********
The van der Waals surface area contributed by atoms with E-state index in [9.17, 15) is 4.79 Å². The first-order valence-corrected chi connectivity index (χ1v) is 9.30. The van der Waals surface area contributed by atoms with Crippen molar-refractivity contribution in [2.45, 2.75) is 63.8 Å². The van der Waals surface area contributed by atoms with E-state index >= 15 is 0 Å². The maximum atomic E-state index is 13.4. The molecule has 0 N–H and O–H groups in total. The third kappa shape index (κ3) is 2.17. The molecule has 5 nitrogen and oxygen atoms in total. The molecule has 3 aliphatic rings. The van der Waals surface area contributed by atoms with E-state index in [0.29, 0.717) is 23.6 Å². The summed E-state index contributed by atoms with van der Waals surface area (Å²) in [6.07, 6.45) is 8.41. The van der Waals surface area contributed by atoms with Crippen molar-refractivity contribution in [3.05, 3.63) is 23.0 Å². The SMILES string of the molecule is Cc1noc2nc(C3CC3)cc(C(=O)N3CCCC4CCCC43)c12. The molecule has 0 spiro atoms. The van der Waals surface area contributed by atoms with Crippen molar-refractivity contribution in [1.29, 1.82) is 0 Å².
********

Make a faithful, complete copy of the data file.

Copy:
The van der Waals surface area contributed by atoms with E-state index in [9.17, 15) is 4.79 Å². The first-order valence-corrected chi connectivity index (χ1v) is 9.30. The van der Waals surface area contributed by atoms with Crippen molar-refractivity contribution in [2.45, 2.75) is 63.8 Å². The van der Waals surface area contributed by atoms with E-state index >= 15 is 0 Å². The maximum atomic E-state index is 13.4. The molecule has 0 N–H and O–H groups in total. The third kappa shape index (κ3) is 2.17. The molecule has 5 nitrogen and oxygen atoms in total. The molecule has 3 aliphatic rings. The van der Waals surface area contributed by atoms with E-state index in [0.29, 0.717) is 23.6 Å². The summed E-state index contributed by atoms with van der Waals surface area (Å²) in [6.07, 6.45) is 8.41. The van der Waals surface area contributed by atoms with Crippen molar-refractivity contribution in [3.05, 3.63) is 23.0 Å². The SMILES string of the molecule is Cc1noc2nc(C3CC3)cc(C(=O)N3CCCC4CCCC43)c12. The molecule has 0 spiro atoms. The van der Waals surface area contributed by atoms with Crippen molar-refractivity contribution in [1.29, 1.82) is 0 Å².